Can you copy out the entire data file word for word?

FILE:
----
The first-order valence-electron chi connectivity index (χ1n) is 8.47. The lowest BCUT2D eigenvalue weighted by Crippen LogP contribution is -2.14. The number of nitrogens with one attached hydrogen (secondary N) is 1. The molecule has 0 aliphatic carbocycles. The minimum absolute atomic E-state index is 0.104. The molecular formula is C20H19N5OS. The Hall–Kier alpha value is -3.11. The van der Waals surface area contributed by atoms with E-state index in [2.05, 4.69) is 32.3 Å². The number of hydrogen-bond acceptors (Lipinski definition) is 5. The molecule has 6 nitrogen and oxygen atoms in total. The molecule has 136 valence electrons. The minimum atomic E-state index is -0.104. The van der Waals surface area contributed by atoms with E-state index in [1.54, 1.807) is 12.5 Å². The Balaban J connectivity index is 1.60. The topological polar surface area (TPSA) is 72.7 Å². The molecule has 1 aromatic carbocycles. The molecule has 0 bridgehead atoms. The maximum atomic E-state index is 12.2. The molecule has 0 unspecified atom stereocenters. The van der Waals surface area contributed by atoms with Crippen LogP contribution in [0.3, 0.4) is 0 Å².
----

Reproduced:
The first-order valence-electron chi connectivity index (χ1n) is 8.47. The lowest BCUT2D eigenvalue weighted by Crippen LogP contribution is -2.14. The number of nitrogens with one attached hydrogen (secondary N) is 1. The molecule has 0 aliphatic carbocycles. The minimum absolute atomic E-state index is 0.104. The molecular formula is C20H19N5OS. The Hall–Kier alpha value is -3.11. The van der Waals surface area contributed by atoms with E-state index in [2.05, 4.69) is 32.3 Å². The number of hydrogen-bond acceptors (Lipinski definition) is 5. The molecule has 6 nitrogen and oxygen atoms in total. The molecule has 136 valence electrons. The minimum atomic E-state index is -0.104. The van der Waals surface area contributed by atoms with E-state index in [1.54, 1.807) is 12.5 Å². The Balaban J connectivity index is 1.60. The topological polar surface area (TPSA) is 72.7 Å². The molecule has 1 aromatic carbocycles. The molecule has 0 bridgehead atoms. The maximum atomic E-state index is 12.2. The molecule has 0 unspecified atom stereocenters. The van der Waals surface area contributed by atoms with Crippen LogP contribution in [0.3, 0.4) is 0 Å².